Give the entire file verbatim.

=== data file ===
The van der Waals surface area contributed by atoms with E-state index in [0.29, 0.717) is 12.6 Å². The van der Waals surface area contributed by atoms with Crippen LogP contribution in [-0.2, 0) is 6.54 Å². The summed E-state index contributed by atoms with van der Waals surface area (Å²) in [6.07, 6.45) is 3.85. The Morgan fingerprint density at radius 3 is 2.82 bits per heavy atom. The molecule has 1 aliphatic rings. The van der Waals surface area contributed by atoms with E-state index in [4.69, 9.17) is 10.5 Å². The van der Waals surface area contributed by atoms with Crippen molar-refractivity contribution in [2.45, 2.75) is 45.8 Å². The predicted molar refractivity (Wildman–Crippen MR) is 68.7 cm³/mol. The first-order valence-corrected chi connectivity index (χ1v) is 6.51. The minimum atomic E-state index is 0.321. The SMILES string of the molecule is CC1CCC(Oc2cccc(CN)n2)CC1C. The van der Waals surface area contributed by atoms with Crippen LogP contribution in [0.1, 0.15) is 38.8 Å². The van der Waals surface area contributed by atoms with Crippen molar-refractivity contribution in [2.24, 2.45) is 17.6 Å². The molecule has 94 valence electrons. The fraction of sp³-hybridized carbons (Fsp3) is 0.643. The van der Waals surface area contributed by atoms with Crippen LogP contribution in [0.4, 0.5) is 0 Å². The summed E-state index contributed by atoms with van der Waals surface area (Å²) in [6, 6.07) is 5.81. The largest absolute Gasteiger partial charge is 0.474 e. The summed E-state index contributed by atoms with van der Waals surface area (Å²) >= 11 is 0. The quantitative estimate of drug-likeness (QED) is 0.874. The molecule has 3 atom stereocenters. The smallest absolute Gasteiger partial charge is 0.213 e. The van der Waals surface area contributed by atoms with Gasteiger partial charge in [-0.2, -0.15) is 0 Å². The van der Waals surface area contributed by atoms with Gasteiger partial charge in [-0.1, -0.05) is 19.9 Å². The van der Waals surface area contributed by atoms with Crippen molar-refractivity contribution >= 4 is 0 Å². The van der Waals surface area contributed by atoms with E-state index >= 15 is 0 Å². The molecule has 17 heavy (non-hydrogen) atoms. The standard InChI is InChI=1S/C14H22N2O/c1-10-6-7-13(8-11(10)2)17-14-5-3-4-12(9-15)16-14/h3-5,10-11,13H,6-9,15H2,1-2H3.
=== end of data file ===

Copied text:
The van der Waals surface area contributed by atoms with E-state index in [0.29, 0.717) is 12.6 Å². The van der Waals surface area contributed by atoms with Crippen LogP contribution in [-0.2, 0) is 6.54 Å². The summed E-state index contributed by atoms with van der Waals surface area (Å²) in [6.07, 6.45) is 3.85. The Morgan fingerprint density at radius 3 is 2.82 bits per heavy atom. The molecule has 1 aliphatic rings. The van der Waals surface area contributed by atoms with E-state index in [4.69, 9.17) is 10.5 Å². The van der Waals surface area contributed by atoms with Crippen molar-refractivity contribution in [2.45, 2.75) is 45.8 Å². The predicted molar refractivity (Wildman–Crippen MR) is 68.7 cm³/mol. The first-order valence-corrected chi connectivity index (χ1v) is 6.51. The minimum atomic E-state index is 0.321. The SMILES string of the molecule is CC1CCC(Oc2cccc(CN)n2)CC1C. The van der Waals surface area contributed by atoms with Crippen LogP contribution in [0.1, 0.15) is 38.8 Å². The van der Waals surface area contributed by atoms with Crippen molar-refractivity contribution in [2.24, 2.45) is 17.6 Å². The molecule has 94 valence electrons. The fraction of sp³-hybridized carbons (Fsp3) is 0.643. The van der Waals surface area contributed by atoms with Crippen LogP contribution in [0.4, 0.5) is 0 Å². The summed E-state index contributed by atoms with van der Waals surface area (Å²) in [6, 6.07) is 5.81. The largest absolute Gasteiger partial charge is 0.474 e. The summed E-state index contributed by atoms with van der Waals surface area (Å²) >= 11 is 0. The quantitative estimate of drug-likeness (QED) is 0.874. The molecule has 3 atom stereocenters. The smallest absolute Gasteiger partial charge is 0.213 e. The van der Waals surface area contributed by atoms with Gasteiger partial charge in [-0.2, -0.15) is 0 Å². The van der Waals surface area contributed by atoms with Gasteiger partial charge in [-0.1, -0.05) is 19.9 Å². The van der Waals surface area contributed by atoms with Crippen molar-refractivity contribution >= 4 is 0 Å². The van der Waals surface area contributed by atoms with E-state index >= 15 is 0 Å². The molecule has 17 heavy (non-hydrogen) atoms. The standard InChI is InChI=1S/C14H22N2O/c1-10-6-7-13(8-11(10)2)17-14-5-3-4-12(9-15)16-14/h3-5,10-11,13H,6-9,15H2,1-2H3.